not sure what you are getting at. The led will have a fixed current use. The led determines the voltage thru the cathode. The resistor if you use both is to provide degenerative feedback. But i had not tried that yet.
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Old 8th July 2018, 05:40 PM   #26
20to20 is offline 20to20  United States
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Originally Posted by DAK808 View Post
not sure what you are getting at. The led will have a fixed current use.
Can you calculate what the current will be?
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Old 8th July 2018, 05:57 PM   #27
euro21 is offline euro21  Hungary
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LED tube biasing, pros and cons
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Originally Posted by 20to20 View Post
Can you calculate what the current will be?
Yes.
If you want to use tube (for example D3a as triode), at the required operating point (for example 175V anode voltage, 10mA current) the grid voltage is -2V (from datasheet).

You can use R//C cathode complex (2V/10mA=200R paralleled with appropriate capacitor), or any device, which is produce 2V if 10mA current flowing through it.

The old type 5mm green LED is such a device....if the current swing not too much.
If you use CCS as anode load, the current is virtually invariable, so reverse voltage of LED is stable.
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Old 8th July 2018, 06:02 PM   #28
DAK808 is offline DAK808  United States
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LED tube biasing, pros and cons
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Originally Posted by rongon View Post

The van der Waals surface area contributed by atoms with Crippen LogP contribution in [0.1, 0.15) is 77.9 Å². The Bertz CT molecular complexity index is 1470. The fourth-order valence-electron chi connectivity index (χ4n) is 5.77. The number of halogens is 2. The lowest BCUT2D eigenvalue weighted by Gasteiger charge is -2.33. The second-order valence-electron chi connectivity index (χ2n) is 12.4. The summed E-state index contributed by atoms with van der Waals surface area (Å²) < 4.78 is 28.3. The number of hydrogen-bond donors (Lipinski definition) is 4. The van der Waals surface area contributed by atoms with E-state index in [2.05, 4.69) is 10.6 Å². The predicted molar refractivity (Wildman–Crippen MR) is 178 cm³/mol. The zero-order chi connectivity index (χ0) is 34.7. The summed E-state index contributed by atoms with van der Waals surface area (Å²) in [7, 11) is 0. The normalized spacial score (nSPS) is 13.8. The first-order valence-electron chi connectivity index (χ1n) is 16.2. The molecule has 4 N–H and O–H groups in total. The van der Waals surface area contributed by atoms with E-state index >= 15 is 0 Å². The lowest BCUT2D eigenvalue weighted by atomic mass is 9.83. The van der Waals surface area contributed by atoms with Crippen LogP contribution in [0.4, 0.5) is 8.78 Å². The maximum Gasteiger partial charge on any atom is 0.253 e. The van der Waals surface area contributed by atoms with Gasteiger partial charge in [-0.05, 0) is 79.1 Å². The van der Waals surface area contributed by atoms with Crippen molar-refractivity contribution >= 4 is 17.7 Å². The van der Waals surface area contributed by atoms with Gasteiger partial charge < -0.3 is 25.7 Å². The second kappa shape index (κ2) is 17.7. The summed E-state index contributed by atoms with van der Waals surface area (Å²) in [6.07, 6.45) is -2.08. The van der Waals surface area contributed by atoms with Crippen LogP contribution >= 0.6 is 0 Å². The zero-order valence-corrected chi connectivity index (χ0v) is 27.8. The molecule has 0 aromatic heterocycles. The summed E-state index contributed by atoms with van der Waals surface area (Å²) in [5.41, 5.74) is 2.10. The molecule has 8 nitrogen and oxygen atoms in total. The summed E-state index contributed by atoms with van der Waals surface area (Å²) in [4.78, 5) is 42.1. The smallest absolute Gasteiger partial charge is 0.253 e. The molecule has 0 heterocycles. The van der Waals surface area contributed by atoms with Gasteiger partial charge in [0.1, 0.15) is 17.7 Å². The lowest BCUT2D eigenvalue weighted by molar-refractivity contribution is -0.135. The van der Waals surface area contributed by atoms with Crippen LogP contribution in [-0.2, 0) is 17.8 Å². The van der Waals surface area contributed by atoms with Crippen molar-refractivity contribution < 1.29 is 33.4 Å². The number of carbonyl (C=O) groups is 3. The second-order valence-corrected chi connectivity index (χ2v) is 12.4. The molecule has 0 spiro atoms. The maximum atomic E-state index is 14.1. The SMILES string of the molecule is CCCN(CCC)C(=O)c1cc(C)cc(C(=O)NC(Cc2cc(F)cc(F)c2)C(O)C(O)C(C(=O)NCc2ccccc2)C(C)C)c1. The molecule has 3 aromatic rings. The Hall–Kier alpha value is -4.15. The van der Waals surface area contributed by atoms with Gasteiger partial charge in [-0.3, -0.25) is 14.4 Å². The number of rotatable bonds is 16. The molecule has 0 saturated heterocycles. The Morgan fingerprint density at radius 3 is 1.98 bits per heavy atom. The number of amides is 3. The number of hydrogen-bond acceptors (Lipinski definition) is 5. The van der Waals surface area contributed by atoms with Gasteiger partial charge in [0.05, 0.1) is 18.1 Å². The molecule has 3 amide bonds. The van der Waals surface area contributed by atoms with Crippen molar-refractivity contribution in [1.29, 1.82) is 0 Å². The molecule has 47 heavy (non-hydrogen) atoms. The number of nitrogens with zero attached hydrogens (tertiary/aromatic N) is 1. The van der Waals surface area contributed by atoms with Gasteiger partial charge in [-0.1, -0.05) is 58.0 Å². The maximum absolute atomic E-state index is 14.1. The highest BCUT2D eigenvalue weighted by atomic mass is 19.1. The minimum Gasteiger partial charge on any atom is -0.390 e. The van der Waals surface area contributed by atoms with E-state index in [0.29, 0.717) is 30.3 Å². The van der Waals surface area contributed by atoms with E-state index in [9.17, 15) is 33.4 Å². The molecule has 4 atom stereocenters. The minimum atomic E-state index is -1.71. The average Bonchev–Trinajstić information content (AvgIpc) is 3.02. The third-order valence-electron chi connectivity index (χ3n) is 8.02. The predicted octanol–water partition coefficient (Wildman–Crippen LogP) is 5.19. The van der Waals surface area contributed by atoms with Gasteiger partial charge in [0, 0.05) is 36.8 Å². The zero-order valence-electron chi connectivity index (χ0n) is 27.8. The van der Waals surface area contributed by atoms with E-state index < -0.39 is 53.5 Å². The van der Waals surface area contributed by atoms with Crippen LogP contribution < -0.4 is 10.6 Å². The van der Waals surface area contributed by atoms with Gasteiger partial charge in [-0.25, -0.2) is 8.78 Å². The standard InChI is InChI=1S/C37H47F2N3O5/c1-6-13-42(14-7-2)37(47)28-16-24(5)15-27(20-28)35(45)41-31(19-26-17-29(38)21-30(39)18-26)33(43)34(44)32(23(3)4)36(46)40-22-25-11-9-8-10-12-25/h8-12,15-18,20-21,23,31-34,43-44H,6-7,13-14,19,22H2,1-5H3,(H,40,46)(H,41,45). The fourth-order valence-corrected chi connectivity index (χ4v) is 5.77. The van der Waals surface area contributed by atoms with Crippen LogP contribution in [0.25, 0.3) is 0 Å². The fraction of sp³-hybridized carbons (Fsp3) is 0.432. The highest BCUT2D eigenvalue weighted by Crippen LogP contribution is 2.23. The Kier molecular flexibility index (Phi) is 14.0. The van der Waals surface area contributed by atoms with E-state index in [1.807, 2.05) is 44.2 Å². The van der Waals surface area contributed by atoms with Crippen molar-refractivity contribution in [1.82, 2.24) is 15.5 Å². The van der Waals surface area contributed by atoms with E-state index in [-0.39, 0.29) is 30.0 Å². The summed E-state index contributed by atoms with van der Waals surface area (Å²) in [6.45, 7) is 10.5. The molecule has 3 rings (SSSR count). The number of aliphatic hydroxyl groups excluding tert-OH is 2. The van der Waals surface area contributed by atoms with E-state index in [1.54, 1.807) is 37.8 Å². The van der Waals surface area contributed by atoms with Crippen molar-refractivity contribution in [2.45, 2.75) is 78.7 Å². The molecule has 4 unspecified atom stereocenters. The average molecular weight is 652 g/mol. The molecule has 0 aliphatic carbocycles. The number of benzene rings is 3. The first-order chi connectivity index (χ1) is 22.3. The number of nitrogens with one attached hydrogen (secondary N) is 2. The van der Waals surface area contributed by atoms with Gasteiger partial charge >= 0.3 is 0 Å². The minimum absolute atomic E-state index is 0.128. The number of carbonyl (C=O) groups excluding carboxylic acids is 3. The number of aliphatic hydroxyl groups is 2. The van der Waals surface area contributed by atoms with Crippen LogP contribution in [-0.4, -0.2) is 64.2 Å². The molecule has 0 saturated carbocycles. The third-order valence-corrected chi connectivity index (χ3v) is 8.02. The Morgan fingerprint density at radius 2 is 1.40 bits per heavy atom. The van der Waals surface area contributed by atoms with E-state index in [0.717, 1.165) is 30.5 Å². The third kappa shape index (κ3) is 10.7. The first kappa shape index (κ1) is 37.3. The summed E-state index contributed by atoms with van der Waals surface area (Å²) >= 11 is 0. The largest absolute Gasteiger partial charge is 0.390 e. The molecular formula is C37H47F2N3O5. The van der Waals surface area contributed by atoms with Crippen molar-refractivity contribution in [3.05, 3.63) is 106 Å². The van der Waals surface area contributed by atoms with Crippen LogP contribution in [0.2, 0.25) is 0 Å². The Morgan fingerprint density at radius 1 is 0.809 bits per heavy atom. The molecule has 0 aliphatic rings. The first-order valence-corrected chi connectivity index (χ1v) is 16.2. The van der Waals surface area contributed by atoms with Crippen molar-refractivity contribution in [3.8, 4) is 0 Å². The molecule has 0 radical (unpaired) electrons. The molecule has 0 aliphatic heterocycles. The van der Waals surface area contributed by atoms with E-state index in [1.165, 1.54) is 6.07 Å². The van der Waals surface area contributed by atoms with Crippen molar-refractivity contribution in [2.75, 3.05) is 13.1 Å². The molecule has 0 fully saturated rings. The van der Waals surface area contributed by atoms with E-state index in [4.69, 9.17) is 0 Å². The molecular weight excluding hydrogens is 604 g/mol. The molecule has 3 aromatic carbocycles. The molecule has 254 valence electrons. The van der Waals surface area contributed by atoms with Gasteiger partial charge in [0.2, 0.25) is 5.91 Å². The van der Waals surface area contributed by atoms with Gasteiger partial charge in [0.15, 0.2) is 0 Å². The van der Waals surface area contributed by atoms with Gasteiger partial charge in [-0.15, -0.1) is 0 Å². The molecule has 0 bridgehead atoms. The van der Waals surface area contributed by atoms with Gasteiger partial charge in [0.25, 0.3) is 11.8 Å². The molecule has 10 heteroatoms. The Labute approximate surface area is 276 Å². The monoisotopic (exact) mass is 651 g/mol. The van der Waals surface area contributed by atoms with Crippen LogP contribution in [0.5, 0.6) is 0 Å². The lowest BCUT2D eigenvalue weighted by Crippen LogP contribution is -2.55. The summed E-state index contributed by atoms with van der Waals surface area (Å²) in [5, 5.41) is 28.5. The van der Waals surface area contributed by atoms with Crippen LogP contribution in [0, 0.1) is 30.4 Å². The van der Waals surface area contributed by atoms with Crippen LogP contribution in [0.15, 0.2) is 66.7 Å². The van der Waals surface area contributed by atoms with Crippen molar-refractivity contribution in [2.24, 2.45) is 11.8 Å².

If your 6J5 has a 1k cathode bias resistor and is drawing 4mA plate current, then you need -4V grid bias, or +4V at the tube's cathode. To achieve that, use two green LEDs in series from the tube's cathode to ground to get +4V at the tube's cathode.


Note that if the 6J5 in your circuit uses its 1k resistor with no bypass capacitor, then it's using current feedback from the unbypassed cathode resistor. Putting an LED in there will ruin that. (Gain will go up quite a bit.)
In the first statement why not use a single blue led which will be close to the 4v drop?
In the second statement someone mentioned using a led followed by a resistor or is it a resistor followed by a led to have some feedback. Is that applicable here?
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Old 8th July 2018, 06:10 PM   #29
gabdx is offline gabdx  Canada
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I like led biasing for 6j5 etc, even use it in pre-amps.

They should be an improvement for small tubes over the traditional resistor/cap setup.
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Old 8th July 2018, 06:11 PM   #30
merlin el mago is offline merlin el mago
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There are LEDs 2.8Vf 1.5mA?